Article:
I say this all the time. Most frequently when I am describing the services I provide for others. I am not a child photographer.
Yet, ironically, every single day I find myself taking photographs of children. Granted, they are my children, but it does not make the task any less difficult. In fact, in my experience photographing families, my son proudly holds the Impossible Child To Photograph title above all others.
Yesterday was a beautiful day. Cool, but not cold, and with just a hint of sun peeking through the clouds to warm our cheeks as we went about running our errands and making our requisite weekly zoo trip. I was determined to finally take my son's 4th birthday portraits. I had a vision of an adorable Toy Story set to match the theme of his February birthday party. Before the kids stirred in the morning, I boxed up my son's toys and loaded my equipment into the car. After the zoo, we headed to the Municipal Rose Garden, where my flawless artistic vision would spring to life.
Things did not go quite as planned. I anticipated some difficulty. Perhaps some light wrangling. Instead I found myself shooting erratically, running at full speed after a lighting fast, squealing preschooler who wanted nothing to do with his favorite toys when there was so much Outside to soak in. After four (maybe five) failed attempts to seat him in the designated area, I threw in the towel.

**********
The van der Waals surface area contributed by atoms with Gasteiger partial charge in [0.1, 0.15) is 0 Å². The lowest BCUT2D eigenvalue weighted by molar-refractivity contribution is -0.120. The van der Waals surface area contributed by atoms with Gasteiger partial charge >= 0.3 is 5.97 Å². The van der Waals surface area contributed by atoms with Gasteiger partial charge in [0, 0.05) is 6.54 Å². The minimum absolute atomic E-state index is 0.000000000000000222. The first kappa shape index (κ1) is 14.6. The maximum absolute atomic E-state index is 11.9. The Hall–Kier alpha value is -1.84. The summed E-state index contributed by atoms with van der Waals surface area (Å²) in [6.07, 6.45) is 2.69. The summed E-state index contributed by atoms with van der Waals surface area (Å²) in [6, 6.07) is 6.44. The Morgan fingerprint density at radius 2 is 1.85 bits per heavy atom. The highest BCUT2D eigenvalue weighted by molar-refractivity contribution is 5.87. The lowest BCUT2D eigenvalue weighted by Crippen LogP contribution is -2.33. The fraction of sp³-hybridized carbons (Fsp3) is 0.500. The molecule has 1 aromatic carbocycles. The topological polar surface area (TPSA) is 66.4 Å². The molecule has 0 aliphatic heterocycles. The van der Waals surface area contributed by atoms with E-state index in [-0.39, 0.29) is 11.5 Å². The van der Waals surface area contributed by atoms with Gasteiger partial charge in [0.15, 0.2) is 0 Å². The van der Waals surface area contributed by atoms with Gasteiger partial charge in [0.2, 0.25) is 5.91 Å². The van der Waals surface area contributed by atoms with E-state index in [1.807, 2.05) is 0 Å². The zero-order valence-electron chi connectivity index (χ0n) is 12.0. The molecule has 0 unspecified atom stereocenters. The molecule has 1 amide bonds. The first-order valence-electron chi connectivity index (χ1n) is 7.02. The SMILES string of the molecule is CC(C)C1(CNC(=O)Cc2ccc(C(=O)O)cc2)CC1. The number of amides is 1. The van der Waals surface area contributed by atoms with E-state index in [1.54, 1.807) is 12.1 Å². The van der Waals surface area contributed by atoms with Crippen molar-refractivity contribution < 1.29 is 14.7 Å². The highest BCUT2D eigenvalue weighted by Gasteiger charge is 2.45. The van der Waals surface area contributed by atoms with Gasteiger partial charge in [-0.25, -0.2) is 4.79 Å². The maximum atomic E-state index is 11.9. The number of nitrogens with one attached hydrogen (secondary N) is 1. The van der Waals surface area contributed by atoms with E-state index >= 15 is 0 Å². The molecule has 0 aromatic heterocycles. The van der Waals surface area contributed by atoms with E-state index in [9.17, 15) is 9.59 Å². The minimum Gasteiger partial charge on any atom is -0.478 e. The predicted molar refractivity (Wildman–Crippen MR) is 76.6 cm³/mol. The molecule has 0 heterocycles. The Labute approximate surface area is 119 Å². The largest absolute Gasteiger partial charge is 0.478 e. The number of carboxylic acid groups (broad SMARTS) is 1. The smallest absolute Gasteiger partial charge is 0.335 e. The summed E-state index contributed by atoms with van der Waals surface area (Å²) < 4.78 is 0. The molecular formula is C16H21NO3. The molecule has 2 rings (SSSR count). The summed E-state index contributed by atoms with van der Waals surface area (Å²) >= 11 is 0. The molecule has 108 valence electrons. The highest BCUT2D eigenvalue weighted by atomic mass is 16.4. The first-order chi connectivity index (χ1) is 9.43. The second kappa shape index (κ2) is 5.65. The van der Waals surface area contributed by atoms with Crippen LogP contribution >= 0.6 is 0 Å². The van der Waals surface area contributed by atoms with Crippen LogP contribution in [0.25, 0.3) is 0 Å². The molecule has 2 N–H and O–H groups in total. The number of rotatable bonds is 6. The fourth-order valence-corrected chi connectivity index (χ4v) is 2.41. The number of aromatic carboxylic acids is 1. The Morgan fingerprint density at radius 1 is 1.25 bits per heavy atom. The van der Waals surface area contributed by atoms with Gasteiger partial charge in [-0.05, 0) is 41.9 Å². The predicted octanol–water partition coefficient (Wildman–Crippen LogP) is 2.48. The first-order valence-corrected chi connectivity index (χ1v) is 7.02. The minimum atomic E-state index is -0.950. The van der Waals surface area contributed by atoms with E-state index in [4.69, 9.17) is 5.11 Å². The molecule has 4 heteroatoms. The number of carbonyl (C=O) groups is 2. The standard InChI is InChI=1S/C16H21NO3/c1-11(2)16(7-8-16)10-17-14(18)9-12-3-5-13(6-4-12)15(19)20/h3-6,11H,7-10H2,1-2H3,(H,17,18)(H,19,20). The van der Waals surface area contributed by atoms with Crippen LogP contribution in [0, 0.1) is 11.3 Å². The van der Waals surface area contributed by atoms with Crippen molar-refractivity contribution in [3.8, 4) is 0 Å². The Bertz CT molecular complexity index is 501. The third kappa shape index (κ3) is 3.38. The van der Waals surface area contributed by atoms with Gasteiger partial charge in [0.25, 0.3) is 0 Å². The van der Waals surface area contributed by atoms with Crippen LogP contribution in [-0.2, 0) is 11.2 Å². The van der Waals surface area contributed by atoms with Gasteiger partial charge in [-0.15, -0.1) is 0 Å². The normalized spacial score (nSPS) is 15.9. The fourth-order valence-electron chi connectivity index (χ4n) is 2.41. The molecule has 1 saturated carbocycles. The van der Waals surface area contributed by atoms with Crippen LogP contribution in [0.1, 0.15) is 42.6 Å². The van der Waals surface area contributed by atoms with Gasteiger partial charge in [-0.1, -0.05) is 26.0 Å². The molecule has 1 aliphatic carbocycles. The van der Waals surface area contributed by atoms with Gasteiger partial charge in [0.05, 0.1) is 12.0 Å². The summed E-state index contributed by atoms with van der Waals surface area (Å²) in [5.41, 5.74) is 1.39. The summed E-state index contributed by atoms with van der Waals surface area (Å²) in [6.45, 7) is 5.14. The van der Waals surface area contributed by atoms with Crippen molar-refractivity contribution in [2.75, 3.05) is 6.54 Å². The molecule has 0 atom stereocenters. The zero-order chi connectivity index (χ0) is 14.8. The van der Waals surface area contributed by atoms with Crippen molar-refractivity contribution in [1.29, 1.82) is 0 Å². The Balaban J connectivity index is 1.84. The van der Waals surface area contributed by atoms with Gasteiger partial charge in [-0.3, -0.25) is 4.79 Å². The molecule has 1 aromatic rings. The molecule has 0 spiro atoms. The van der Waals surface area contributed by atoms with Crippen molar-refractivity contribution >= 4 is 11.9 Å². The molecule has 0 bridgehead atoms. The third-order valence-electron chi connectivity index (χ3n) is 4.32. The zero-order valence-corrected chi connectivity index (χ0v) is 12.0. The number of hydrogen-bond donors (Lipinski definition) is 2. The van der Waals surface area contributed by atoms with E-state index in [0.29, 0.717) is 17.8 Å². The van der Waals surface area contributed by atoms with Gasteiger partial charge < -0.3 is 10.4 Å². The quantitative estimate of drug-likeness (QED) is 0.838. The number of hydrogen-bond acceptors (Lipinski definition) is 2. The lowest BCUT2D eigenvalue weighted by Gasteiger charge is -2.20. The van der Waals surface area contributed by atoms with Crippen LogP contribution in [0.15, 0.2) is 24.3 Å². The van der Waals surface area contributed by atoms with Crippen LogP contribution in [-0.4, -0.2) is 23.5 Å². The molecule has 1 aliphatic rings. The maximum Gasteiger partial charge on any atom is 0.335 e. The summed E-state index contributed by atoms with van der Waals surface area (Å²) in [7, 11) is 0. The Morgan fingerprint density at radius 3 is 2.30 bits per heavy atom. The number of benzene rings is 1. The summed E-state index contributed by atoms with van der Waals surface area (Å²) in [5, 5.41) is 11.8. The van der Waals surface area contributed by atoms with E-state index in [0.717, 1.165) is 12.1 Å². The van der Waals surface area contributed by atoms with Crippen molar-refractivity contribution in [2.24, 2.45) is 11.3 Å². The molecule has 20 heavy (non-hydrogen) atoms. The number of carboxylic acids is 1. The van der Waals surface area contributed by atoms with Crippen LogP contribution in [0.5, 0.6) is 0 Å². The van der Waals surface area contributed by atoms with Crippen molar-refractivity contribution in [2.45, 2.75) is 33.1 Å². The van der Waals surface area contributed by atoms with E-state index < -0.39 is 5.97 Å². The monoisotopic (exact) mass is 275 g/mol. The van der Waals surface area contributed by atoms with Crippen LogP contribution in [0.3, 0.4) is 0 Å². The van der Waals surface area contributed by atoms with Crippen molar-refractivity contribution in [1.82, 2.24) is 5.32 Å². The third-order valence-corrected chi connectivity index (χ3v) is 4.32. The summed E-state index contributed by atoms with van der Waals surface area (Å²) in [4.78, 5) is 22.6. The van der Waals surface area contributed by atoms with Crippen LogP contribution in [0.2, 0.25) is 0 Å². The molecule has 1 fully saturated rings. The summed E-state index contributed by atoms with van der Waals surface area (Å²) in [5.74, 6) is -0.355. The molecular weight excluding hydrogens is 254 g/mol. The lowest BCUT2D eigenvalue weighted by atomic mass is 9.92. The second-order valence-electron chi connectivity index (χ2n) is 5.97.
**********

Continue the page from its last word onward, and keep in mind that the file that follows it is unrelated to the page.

We went home. Immediately, he wanted to play in the backyard. I lugged my toddler and the camera outside. Buzz and Woody went to their place on the table, and he started lining up little green Army men just so before he turned on the sprinkler to get mud started for their daily dunking. I could see my attention-getting window shrinking. Calling on my old bag of tricks, I started singing a goofy song.
Wouldn't you know it? He looked. He smiled. And my heart melted.
It was at that moment that I realized that I didn't need a set to make his portraits special. Every rare moment that I can catch on camera of him smiling or laughing is so very dear to my heart. I want him to see photographs as reminders of wonderful times, not the preservation of stern commands or resentful feelings.
He is four. He likes to run down paths and through fields for the sheer joy of it. He makes mud pies to feel the different textures of the mud and rocks and sand. He dumps paints together in the sink to create colorful swirls. He watches in mute awe as airplanes and helicopters pass overhead. He cannot speak his mind, but he can show me just what he is thinking, feeling, or wants. So I know when he tugs my hand while a fast song is playing, he wants me to dance with him. When he laughs, I know he is happy. And when he lays his head on my chest when the song is over, I know that he loves me. Life is simple, chaotic, and beautiful when you are 4. I'm in no hurry to enforce the "Sit still and say cheese!" method.
So, no, I am not a child photographer. I am a mother capturing flawed, fleeting moments that I will treasure eternally. In that regard, our "sessions" will always be a success.